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1. Prepare Your Estate Plan — Introduction
How will your assets be distributed upon your death? Have you prepared for the distribution of your estate for the loved ones you will leave behind? Perhaps you have …
A will is an estate-planning tool that serves as your set of instructions regarding who gets your property and resources when you die. At a minimum, everyone needs a simple will. It is the document that most people use for transferring their property, and it is often the choice of young families and of others whose situations involve neither complex tax planning nor resource management for incapacitated family members. After death, the will is settled through the probate process.
It is important to evaluate the effects of federal and estate taxes on estate planning. An estate may be subject to taxes before it is distributed to beneficiaries.
A specified portion of an estate is exempt from estate taxes. During 2012, the first $5,120,000 of an estate can be distributed to children or other heirs tax-free. The top federal estate tax rate on the taxable portion of an estate is 35% in 2012.
While most gifts or estates are not …
Estate planning is arranging for the orderly transfer of your property and resources to other people during life and after death. Your estate is essentially everything that you own. Your property and resources can be transferred through beneficiaries identified in documents (i.e., pensions and life insurance policies), wills, trusts, gifts, and joint ownership of property—all of which can be part of an estate plan.
Since you may accumulate many resources during your lifetime, you will probably want to decide to …
It is sometimes necessary to change a will. A codicil is a legal document that amends a will. You might find it necessary to make changes when the following events occur:
- Marriage, remarriage, or divorce
- Birth of a child
- Move to another state
- Acquisition of additional assets
- Changes in federal and state laws
Divorce and separation can affect a will. In some states, divorce can revoke the entire will. In other states, it revokes only those provisions in the will …
Power of Attorney: This document is commonly known as a financial power of attorney and gives one person (the agent) authority to act on behalf of another person (the principal). Full power or limited power can be granted in the document.
Attorney-in-fact: A person who is given authority by a power of attorney; sometimes called an agent. This person does not have to be a lawyer. It could be your spouse, an adult child, or close friend.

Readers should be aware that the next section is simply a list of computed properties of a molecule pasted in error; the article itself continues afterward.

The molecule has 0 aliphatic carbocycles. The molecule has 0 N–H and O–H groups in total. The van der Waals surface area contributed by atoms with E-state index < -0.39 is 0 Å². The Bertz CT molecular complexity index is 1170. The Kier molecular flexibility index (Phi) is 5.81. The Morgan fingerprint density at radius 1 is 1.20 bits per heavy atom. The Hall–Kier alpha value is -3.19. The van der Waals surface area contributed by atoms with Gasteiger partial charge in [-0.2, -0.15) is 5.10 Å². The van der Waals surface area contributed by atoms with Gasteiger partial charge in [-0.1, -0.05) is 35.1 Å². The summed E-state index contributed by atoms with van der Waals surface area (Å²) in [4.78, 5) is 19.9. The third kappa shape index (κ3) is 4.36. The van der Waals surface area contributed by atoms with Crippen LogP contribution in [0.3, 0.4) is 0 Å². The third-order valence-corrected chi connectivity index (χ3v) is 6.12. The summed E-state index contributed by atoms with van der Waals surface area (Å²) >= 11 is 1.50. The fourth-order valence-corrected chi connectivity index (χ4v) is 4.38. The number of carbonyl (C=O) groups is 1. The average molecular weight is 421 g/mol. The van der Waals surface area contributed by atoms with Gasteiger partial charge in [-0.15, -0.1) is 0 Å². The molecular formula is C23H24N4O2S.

Durable Power of …
How will your assets be distributed upon your death? Have you prepared for the distribution of your estate for the loved ones you will leave behind? Perhaps you have made plans to distribute your estate, and they need to be reviewed and updated. In any case, you can proceed through this lesson and learn more.
This lesson has unique sections that lead you through the learning process and can be viewed sequentially or in a random order. Select a unit …
Legally Secure Your Financial Future is a self-study curriculum to help you organize your important papers, communicate your wishes about legal and other issues, and prepare your financial affairs.
Content development by:
Marilyn C. Bischoff, M.S., Team Leader, Extension Professor and Family Economics Specialist, University of Idaho Extension; University of Idaho–Boise, 322 E. Front St., Ste. 180, Boise, ID 83702-7364; 208-364-9910; email@example.com
Joanne Bankston, Ph.D., Family Economics and Management Specialist, Kentucky State University Cooperative Extension Program, Frankfort
Elizabeth E. Gorham, …
Initiating Discussions about Property Distributions
Do you have concerns about property-distribution issues? Discuss these particular situations with your adult children, trusted friends, or parent/guardian. The correct responses are provided for residents of Idaho, Iowa, Kentucky, North Dakota, and South Dakota.
Several types of joint ownership are described below:
Community Property: The laws of some states specify that most property acquired by either spouse during a marriage is held equally by husband and wife as community property. Laws in a community property state provide that any property purchased or salary earned by a married couple during the course of their marriage is owned equally by each.
Joint Tenancy with Rights of Survivorship: This type of joint ownership states that, upon death, …